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Technology in Australia 1788-1988Australian Academy of Technological Sciences and Engineering
Table of Contents

Chapter 9

I Introduction

II The Australian Chemical Industry

III Pharmaceuticals
i Prosperous pioneers
ii War-time pharmaceutical chemistry
iii Commonwealth Serum Laboratories
iv Post-war pharmaceutical manufacture
v Public sector policies

IV Chemists In Other Industries

V The Dawn Of Modern Chemical Industry - High Pressure Synthesis

VI The Growth Of Synthetic Chemicals - Concentration, Rationalisation And International Links

VII Australian Industrial Chemical Research Laboratories

VIII The Plastics Industry

IX The Paint Industry

X Acknowledgements



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Commonwealth Serum Laboratories (continued)

In 1974 Dr Neville McCarthy was appointed Managing Director of CSL by then (since 1961) a Commonwealth statutory authority. In a changing climate he faced and achieved the difficult and at times contradictory feat of continuing to provide nationally important drugs and services which could not be provided economically by the private sector while at the same time operating as a commercial enterprise producing adequate profits. In addition, as the nation's largest pharmaceutical manufacturer with significant resources in research and development, CSL also shouldered -judiciously and selectively -the task of assisting with some new developments emerging from the many disperse activities of academic centres during the bio-technology wave of the 1970s and 1980s. CSL's own research branched out into original work in peptide synthesis (1986) which opened up new opportunities in flexible, high speed production and studies of protein segments and their structure, which hold promise of a major advance in this field.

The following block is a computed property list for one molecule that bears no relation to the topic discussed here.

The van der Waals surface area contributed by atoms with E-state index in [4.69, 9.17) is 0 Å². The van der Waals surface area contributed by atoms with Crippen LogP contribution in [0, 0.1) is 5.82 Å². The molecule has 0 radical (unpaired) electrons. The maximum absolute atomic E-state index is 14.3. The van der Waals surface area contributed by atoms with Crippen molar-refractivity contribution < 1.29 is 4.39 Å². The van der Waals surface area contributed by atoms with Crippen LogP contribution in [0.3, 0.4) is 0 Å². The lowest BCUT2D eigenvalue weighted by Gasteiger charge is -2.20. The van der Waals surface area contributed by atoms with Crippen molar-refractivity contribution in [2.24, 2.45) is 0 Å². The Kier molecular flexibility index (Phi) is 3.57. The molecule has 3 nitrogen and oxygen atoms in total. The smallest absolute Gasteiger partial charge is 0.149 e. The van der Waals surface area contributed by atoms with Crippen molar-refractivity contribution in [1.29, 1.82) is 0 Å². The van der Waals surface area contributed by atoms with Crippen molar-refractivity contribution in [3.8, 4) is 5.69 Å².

From a broad perspective CSL's role may be seen in three phases: The Penfold establishment years which gave early demonstration of the value of a national manufacturing base for biologicals; the Morgan/Bazeley era which put Australia's manufacture of vaccines, penicillins and blood products on a footing comparable to world standards and encompassed the post-war transition to modern pharmaceuticals; and the current phase, initiated in 1961 with the changed status of CSL to a profit oriented statutory enterprise now successfully continuing its past roles with vigorous commercial operations and prospects of a new phase of drug development from its own research (Fig. 16).

Figure 16

16 Modern stainless steel vaccine fermenter at CSL.

Organisations in Australian Science at Work - Commonwealth Serum Laboratories (C.S.L.)

People in Bright Sparcs - McCarthy, Dr Neville

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© 1988 Print Edition pages 663 - 664, Online Edition 2000
Published by Australian Science and Technology Heritage Centre, using the Web Academic Resource Publisher